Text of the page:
Fossilized Space Dust Can Teach Us About the Solar System's Formation

Monday, 18 September 2017 - 8:32PM
Space
Solar System
Monday, 18 September 2017 - 8:32PM
Fossilized Space Dust Can Teach Us About the Solar System's Formation
Immanuel Giel/Wikimedia Commons
There's no denying that fossils are pretty cool. From the humble swirly ammonite to the towering T-Rex, there's plenty to get excited about when it comes to the rocky bones of long-extinct creatures.

Just when it seemed like things couldn't get any cooler, scientists have made a new discovery: mixed in among the remains of sea creatures from millions of years ago, England's White Cliffs of Dover also play host to fossilized space dust that could well be from the formation of the solar system.

Cosmic dust rains down on planet Earth constantly. We don't notice it because, well, it's dust - how many hours a day do you spend looking at dust? But it's constantly present, with over 60 tons of dust falling on the Earth every single day. Plenty of astronomers are eager to get up close and personal with so-called micrometeorites in order to learn more about the prevalent forces in space which can cause changes in this dust.



The problem is, we don't really have a way of looking back millions of years to see how the composition of this dust has changed over time. Theoretically, as the solar system took form, the dust that was kicking around was very different to what we find settling on our planet in the modern era. As the Earth formed, cooled, and eventually became home to living creatures, the dust would likely have changed over time, into something very different than whatever had come before.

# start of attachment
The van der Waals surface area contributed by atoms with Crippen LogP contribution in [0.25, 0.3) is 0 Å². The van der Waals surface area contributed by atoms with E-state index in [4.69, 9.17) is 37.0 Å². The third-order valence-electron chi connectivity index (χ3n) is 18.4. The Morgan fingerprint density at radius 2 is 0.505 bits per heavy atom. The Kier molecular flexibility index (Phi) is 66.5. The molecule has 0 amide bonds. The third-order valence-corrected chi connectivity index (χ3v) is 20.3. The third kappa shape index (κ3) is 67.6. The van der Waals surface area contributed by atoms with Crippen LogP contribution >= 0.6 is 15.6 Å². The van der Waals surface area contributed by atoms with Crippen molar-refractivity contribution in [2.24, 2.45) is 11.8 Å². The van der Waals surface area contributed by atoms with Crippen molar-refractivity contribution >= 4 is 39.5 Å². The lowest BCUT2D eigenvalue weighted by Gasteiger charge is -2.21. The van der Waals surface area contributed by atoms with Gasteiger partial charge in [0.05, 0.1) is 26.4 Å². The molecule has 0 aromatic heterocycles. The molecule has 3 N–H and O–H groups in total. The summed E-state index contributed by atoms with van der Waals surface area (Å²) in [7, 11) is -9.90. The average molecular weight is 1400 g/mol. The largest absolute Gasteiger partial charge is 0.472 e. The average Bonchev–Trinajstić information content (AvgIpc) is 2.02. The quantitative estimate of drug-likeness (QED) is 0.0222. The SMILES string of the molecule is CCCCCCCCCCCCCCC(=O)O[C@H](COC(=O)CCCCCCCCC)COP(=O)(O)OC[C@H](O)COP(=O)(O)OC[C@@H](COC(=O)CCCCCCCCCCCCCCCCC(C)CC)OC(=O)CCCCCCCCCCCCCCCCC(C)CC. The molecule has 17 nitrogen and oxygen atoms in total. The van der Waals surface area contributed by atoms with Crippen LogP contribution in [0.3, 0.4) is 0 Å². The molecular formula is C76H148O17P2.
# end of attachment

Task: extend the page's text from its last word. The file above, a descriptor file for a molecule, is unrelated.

Finding space dust from an early period in the solar system's lifecycle, then is a pretty big deal for the scientists who study the composition of the universe and how it's changed over time. According to scientist Martin Suttle:

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"The iconic white cliffs of Dover are an important source of fossilized creatures that help us to determine the changes and upheavals the planet has undergone many millions of years ago. It is so exciting because we've now discovered that fossilized space dust is entombed alongside these creatures, which can also provide us with information about what was happening in our solar system at the time."
Closing quote


It remains to be seen exactly what will be learned from dust from an earlier period of Earth's history. Space dust has previously been blamed for a miscalculation that was temporarily held up as definitive proof of the Big Bang, but there's definitely potential for far older space dust to provide some tantalizing new insights into how our solar system and the wider universe has changed over time.

There's a lot of research to be done, not just on this fossilized dust, but also on dust that exists throughout the solar system (the late, great Cassini spotted some good dust circling around Saturn not too long ago). With any luck, we should be able to gain a better understanding of our universe from gazing closely at the samples that have been located among the fossilized sea creatures of Dover's white cliffs.
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